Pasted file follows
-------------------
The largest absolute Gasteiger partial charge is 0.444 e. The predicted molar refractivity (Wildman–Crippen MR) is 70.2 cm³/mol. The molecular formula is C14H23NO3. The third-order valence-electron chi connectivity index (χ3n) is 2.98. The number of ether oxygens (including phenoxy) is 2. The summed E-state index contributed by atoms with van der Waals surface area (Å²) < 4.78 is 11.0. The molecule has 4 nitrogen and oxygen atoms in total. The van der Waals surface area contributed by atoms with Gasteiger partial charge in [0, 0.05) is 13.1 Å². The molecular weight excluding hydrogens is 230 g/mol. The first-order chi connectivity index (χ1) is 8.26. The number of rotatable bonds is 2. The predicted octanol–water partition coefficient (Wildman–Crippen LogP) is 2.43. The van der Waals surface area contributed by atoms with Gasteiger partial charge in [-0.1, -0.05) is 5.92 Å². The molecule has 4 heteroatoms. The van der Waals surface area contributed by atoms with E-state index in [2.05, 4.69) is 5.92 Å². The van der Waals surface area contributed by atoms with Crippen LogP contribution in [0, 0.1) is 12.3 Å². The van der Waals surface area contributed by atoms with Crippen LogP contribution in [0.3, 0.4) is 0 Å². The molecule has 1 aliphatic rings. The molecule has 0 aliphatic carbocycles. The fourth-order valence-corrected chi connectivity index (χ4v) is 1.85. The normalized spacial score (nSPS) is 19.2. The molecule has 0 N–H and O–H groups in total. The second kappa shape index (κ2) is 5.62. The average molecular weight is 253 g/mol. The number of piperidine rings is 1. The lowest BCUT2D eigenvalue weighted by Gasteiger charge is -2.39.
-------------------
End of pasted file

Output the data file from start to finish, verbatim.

The largest absolute Gasteiger partial charge is 0.444 e. The predicted molar refractivity (Wildman–Crippen MR) is 70.2 cm³/mol. The molecular formula is C14H23NO3. The third-order valence-electron chi connectivity index (χ3n) is 2.98. The number of ether oxygens (including phenoxy) is 2. The summed E-state index contributed by atoms with van der Waals surface area (Å²) < 4.78 is 11.0. The molecule has 4 nitrogen and oxygen atoms in total. The van der Waals surface area contributed by atoms with Gasteiger partial charge in [0, 0.05) is 13.1 Å². The molecular weight excluding hydrogens is 230 g/mol. The first-order chi connectivity index (χ1) is 8.26. The number of rotatable bonds is 2. The predicted octanol–water partition coefficient (Wildman–Crippen LogP) is 2.43. The van der Waals surface area contributed by atoms with Gasteiger partial charge in [-0.1, -0.05) is 5.92 Å². The molecule has 4 heteroatoms. The van der Waals surface area contributed by atoms with E-state index in [2.05, 4.69) is 5.92 Å². The van der Waals surface area contributed by atoms with Crippen LogP contribution in [0, 0.1) is 12.3 Å². The van der Waals surface area contributed by atoms with Crippen LogP contribution in [0.3, 0.4) is 0 Å². The molecule has 1 aliphatic rings. The molecule has 0 aliphatic carbocycles. The fourth-order valence-corrected chi connectivity index (χ4v) is 1.85. The normalized spacial score (nSPS) is 19.2. The molecule has 0 N–H and O–H groups in total. The second kappa shape index (κ2) is 5.62. The average molecular weight is 253 g/mol. The number of piperidine rings is 1. The lowest BCUT2D eigenvalue weighted by Gasteiger charge is -2.39.